3. Cheryl H on December 7th, 2009 10:14 am

    I’m looking forward to the Facebook changes. Yes from a marketing perspective it is going to make for more of a challenge, but I feel that will just separate the honest business people willing to work hard from the spammers.

    On a side note I’m looking forward to the broadcast Wednesday night.

  4. Larry Brauner on December 7th, 2009 10:25 am

    You make a good point Cheryl. The suspect, however, that the thieves and the hardened spammers are up to the challenge too.

    Thank you for your friendship and support.

  5. The Hawg! on December 7th, 2009 12:42 pm

    Not too hot on the Facebook changes. My company has used the “network” setup very effectively, and I hope we’ll not have to alter our approach to it overly much because of the switch.

  6. Debbie Morgan on December 7th, 2009 1:38 pm

    Hi Larry,

    It sounds like it will make social marketing a bit more challenging but better for everyone in the long run. Nobody likes spam so cutting down on it will probably encourage more people to feel safer joining the social sites. Once the marketing challenges are figured out, the new members will be there for those of us using the site for marketing purposes. Thanks, Larry.


  7. Dr. Dave Hale on December 7th, 2009 3:19 pm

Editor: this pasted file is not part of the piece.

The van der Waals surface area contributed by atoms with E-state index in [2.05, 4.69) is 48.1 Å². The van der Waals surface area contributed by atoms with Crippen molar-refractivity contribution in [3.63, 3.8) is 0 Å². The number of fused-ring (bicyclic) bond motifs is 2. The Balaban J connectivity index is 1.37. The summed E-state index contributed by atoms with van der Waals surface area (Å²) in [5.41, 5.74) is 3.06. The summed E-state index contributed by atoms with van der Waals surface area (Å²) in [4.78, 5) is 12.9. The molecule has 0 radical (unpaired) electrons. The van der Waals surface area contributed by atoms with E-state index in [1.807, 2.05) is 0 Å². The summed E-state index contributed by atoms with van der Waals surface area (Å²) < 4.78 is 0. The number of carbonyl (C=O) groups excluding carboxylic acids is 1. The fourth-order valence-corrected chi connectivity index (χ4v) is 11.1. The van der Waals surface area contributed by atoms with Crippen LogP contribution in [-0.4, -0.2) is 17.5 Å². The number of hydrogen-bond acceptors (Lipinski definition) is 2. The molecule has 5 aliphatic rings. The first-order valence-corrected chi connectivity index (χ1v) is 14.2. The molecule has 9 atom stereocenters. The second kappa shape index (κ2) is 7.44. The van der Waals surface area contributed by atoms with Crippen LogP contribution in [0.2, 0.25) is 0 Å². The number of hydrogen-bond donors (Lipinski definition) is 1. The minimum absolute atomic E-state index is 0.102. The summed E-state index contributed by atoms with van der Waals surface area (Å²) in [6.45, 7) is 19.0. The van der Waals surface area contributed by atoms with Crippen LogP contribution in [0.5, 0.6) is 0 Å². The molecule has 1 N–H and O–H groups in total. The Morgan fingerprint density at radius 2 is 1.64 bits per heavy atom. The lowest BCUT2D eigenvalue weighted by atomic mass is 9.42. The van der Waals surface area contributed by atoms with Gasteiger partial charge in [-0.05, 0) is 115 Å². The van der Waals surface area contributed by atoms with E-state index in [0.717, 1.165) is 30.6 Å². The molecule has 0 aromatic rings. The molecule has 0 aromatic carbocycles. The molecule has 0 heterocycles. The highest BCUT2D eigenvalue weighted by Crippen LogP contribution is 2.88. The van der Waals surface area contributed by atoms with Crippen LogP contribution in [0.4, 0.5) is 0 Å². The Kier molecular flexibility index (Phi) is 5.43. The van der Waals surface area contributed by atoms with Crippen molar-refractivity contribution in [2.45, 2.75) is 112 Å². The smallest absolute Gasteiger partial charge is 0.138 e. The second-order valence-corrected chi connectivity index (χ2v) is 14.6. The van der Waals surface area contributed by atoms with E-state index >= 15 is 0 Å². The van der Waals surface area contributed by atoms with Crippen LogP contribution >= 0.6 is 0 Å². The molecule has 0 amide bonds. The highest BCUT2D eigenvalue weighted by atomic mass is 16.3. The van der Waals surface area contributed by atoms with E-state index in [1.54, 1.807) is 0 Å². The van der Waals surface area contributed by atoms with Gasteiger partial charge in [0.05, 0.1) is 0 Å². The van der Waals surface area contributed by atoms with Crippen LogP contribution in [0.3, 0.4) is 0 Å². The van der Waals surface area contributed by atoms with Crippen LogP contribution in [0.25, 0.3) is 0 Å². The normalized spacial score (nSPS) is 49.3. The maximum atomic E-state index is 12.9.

A little change will do us good, as my Dad always told me growing up. Anytime changes are made that will result in a positive change is always good.

    Dr. Dave Hale
    The Internet Marketing Professor

  8. Larry Brauner on December 7th, 2009 3:32 pm


    There’s no shortage of change at social networking sites. Let’s hope that most of it is good.

  9. Market Segmentation on December 7th, 2009 5:23 pm

    Hi Larry,

    That’s what hard about using social networks effectively. They keep changing the rules. I know it’s to stop spammers, but I agree that legitimate marketers suffer the consequences.

    So an effective social networking plan yesterday isn’t necessarily effective today and tomorrow. It’s lots of work of keep up.


    Linda P. Morton

  10. Larry Brauner on December 7th, 2009 6:10 pm

    Hi Linda,

    One really good thing about the changes is that they give me something to write about. ;-)

  11. Jake Jacob on December 8th, 2009 2:37 am